MATTOON — The Salvation Army Supportive Services for Veteran Families (SSVF) office in Coles County has been working with a local partner organization to quickly secure housing for homeless veterans since this office opened more than four years ago.
These efforts have enabled Coles County to reach the one-year mark of having U.S. Interagency Council on Homelessness "functional zero" certification regarding homeless veterans. Functional zero homelessness is when a community, at any point in time, does not have more people experiencing homelessness than it can house in an average month.
SSVF Case Manager Dana Tell, who is based in Mattoon, said this federal agency certified Coles County's homeless veteran support services in July. She emphasized that "functional zero" does not mean there are no homeless veterans in the community.
"It means we have a clear path to get them housing if they do become homeless and they are on the streets," Tell said, adding that they have assisted approximately a dozen homeless veterans during the last year in Coles County. She said their goal is for any occurrences of veteran homelessness in Coles County to be "rare, brief and not reoccurring."
Tell said her predecessor, Jarrick Honn, in the SSVF office played a big part in the certification. She said their partners include local police, the Haven homeless shelter in Mattoon, Coles County Veterans Support Coalition, Embarras River Basin Agency, and CEFS Economic Opportunity Corp. She said they also work closely with the U.S. Department of Veterans Affairs.
Causes of homelessness among veterans vary, Tell said. For example, she said a veteran might develop post traumatic stress disorder from being in combat and later start self-medicating to deal with this condition. She said some homeless veterans have been found sleeping in their cars in parking lots or even living in tents in the Mattoon area.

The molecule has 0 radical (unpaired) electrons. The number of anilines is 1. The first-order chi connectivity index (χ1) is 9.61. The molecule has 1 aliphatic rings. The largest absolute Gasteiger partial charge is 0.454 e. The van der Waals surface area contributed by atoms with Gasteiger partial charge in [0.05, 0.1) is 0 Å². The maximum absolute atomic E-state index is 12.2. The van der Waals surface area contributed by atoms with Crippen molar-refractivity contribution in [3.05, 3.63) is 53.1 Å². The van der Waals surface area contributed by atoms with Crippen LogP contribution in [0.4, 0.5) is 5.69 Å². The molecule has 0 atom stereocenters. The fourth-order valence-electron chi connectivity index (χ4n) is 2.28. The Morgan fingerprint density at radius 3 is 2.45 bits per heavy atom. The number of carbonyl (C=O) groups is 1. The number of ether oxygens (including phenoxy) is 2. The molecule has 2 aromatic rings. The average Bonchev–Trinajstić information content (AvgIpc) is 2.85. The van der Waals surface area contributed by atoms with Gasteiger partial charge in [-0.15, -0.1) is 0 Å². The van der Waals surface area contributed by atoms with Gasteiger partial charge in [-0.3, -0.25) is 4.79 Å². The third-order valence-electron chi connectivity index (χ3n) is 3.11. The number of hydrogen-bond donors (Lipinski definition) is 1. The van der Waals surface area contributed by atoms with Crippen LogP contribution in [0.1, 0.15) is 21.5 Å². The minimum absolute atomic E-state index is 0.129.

Coles County Veterans Support Coalition member Blake Leitch said the first veteran they helped after forming a few years ago was a man seeking donations alongside the Walmart parking lot. Leitch said he approached him and learned that he was a dislocated worker. Leitch said they bought the man a restaurant gift card and referred him to the Salvation Army.
Leitch said the Veterans Support Coalition always verifies that those seeking its assistance are veterans. He said some veterans become homeless due to poor life choices, so the coalition ensures that any rent, utility or other assistance it might provide is also accompanied by life skills training.
"We want to make sure we are doing our due diligence to help them in the right way," Leitch said.
Tell said her office has helped homeless veterans with tasks ranging from obtaining new identification cards and finding their military discharge papers to securing quality long term housing. Tell said she can usually get homeless veterans into housing within two weeks.
Those interested in being pre-screened for possible homeless veteran services from the SSVF can call 217-278-9897.